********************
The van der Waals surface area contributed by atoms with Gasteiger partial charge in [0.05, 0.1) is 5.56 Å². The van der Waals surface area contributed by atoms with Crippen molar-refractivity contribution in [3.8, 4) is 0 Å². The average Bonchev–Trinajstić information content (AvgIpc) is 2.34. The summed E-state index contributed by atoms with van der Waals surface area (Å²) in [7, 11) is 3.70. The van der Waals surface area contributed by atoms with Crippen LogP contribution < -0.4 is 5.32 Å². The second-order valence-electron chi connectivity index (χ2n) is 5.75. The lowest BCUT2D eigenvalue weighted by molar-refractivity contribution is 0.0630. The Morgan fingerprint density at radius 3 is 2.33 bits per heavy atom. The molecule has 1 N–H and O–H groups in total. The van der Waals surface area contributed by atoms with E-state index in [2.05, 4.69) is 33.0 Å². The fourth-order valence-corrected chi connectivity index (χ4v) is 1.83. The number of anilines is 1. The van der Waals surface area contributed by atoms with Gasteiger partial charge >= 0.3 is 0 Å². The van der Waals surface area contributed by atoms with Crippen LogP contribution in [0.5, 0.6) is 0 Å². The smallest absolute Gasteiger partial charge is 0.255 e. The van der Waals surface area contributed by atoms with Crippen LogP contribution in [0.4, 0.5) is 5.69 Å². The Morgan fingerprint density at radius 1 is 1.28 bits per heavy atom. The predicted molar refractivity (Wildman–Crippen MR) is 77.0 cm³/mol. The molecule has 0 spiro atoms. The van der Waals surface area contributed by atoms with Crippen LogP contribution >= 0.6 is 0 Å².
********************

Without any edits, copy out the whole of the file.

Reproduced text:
The van der Waals surface area contributed by atoms with Gasteiger partial charge in [0.05, 0.1) is 5.56 Å². The van der Waals surface area contributed by atoms with Crippen molar-refractivity contribution in [3.8, 4) is 0 Å². The average Bonchev–Trinajstić information content (AvgIpc) is 2.34. The summed E-state index contributed by atoms with van der Waals surface area (Å²) in [7, 11) is 3.70. The van der Waals surface area contributed by atoms with Crippen LogP contribution < -0.4 is 5.32 Å². The second-order valence-electron chi connectivity index (χ2n) is 5.75. The lowest BCUT2D eigenvalue weighted by molar-refractivity contribution is 0.0630. The Morgan fingerprint density at radius 3 is 2.33 bits per heavy atom. The molecule has 1 N–H and O–H groups in total. The van der Waals surface area contributed by atoms with E-state index in [2.05, 4.69) is 33.0 Å². The fourth-order valence-corrected chi connectivity index (χ4v) is 1.83. The number of anilines is 1. The van der Waals surface area contributed by atoms with Gasteiger partial charge >= 0.3 is 0 Å². The van der Waals surface area contributed by atoms with Crippen LogP contribution in [0.5, 0.6) is 0 Å². The smallest absolute Gasteiger partial charge is 0.255 e. The van der Waals surface area contributed by atoms with Crippen LogP contribution in [0.4, 0.5) is 5.69 Å². The Morgan fingerprint density at radius 1 is 1.28 bits per heavy atom. The predicted molar refractivity (Wildman–Crippen MR) is 77.0 cm³/mol. The molecule has 0 spiro atoms. The van der Waals surface area contributed by atoms with Crippen LogP contribution >= 0.6 is 0 Å².